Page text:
Myth 5: Eating "sugar-free" Every person I talk to seems to be eating "sugar free" at the moment but there is a lot of misconception about what this actually means. Replacing white cane sugar with other types of sugars (eg. maple syrup, dates, honey, argave syrup etc) doesn't make your favourite food "sugar-free", sure it might make it "raw" as I mentioned before but it still contains energy and will add to your waistline. Also, these types of sugars DO NOT contain any miracle health benefits (despite numerous claims) and they all still contain SUGAR! I prefer to sweeten my foods with natural sugars found in other foods such as fruit and yoghurt. There is no need to eliminate every ounce of sugar from your diet, as always, just be mindful of your portion sizes. Oh and just for the record, a recipe is NOT sugar free if it contains maple syrup, dates, honey, fruit or argave syrup!
Myth 6: Eating "organic" everything as it's always good for you. Let's not get me wrong, organic fruit and veggies are a great option if you can afford them, as is organic meat, dairy products and cleaning products etc etc The real issue is with overly processed foods such as chips or cakes - when they claim to be "organic" (which im sure they are) but they are still just chips or cake, so again, as always, watch your portion sizes and save your money by spending it on organic fruit, veg and proteins instead. I'll leave you with a funny quote on organic food I found the other day: "I hate when I think I'm buying organic vegetables and when I get home I discover they're just regular donuts..."
Myth 7: Detoxing is necessary for our bodies. As I posted the other day, please don't waste your money on expensive detoxes! Your body has an inbuilt detox system – the lungs, liver, and kidneys working every minute of the day to effectively 'cleanse' your body of waste products. You won't get a better detox than that.. Not to mention a cheaper and safer one! If you are adamant on detoxing as you've been eating poorly lately, try nourishing your body by cutting down on fatty, highly-processed foods, alcohol and caffeine, and eat a balanced diet – making sure you get plenty of fruit, vegetables, whole grains and water. Don't forgot to move your body too - exercise is a great stress reliever & helps to keep your body in tip top form. Forgot those expensive drinks and tablets, they’re just a waste of your hard earned money and instead focus on nourishing your body with wholefoods!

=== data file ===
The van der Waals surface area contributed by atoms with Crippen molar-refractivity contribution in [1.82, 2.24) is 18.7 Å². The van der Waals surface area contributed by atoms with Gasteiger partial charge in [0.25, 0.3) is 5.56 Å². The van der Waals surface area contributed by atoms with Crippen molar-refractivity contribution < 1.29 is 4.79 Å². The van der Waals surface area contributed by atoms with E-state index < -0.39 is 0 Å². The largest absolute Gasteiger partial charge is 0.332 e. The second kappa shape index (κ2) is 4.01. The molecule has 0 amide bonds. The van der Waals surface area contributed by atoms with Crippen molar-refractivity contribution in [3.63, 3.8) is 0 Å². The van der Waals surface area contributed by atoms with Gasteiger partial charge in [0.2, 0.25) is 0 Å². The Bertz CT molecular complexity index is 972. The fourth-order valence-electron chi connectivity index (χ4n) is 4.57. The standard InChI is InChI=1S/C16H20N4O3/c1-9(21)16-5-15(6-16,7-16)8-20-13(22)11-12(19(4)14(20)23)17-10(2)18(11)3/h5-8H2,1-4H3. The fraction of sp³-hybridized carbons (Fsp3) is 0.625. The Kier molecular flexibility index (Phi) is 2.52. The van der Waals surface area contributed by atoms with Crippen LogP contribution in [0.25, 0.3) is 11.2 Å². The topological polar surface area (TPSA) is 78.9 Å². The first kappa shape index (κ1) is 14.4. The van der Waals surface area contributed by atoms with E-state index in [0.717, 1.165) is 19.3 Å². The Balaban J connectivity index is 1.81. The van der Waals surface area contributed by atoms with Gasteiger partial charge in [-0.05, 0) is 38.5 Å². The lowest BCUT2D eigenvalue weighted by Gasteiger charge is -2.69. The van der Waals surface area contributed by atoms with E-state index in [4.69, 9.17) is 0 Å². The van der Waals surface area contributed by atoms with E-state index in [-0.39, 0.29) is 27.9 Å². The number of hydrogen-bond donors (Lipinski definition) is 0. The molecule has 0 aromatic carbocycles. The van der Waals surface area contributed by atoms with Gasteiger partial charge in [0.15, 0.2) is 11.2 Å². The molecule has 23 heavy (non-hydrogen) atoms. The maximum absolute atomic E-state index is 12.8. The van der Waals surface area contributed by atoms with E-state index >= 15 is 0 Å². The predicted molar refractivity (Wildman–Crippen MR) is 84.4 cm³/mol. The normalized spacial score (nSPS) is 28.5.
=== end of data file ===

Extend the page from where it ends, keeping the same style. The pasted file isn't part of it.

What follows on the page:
Hope you guys found this useful - I just can't believe some of the health crazes around at the moment. I mean, it's wonderful everyone wants to be healthier, but just remember, there is no substitute for real, wholesome foods and there is no real need to cut anything out of your diet (especially whole food groups!) - you can eat anything you want in moderation as long as you're eating well, eating when you're truly hungry (not bored!) ie. Mindful eating and exercising regularly.
Please share with your friends and families if this helped you, made you smile or simply reminded you of someone you know.
Love Leanne xo
Why Dieting Doesn’t Work
By The Fitness Dietitian
Hi everyone,

My name is Leanne and I’m an Accredited Practising Dietitian and an Accredited Nutritionist working in Brisbane. I have a love of food, fitness and generally improving ones health on a daily basis. With the new year comes new resolutions and I hear from my clients, family and friends almost daily about the newest diet or weight loss tricks.

There are so many diet and eating trends out there that it sometimes gets confusing and overwhelming, even for people like me! Luckily, I’m here to help you! So which diet is best you ask? Will the high protein diet, juice diet, baby food diet, low carb diet, no sugar diet, 5:2 diet, liquid diet, detox diet or gluten free diet finally give you your dream body? Well… sadly, NO, but please allow me to explain why.

The only thing all of these diets have in common (besides being expensive, draining and HARD TO FOLLOW) are that they all make exceptional claims to be the best way of eating, which among others will help you to lose weight, gain energy and miraculously fix all your health issues PLUS end world poverty (ok, maybe not the last one!), but you get my point! If these diets really were all they claim to be, wouldn’t all dietitian’s and health professionals be following them? Surely there wouldn’t be an obesity epidemic or the health services wouldn’t be overrun with chronic diseases?

I have to tell it to you honestly right now, WE’RE REALLY MISSING THE POINT!!!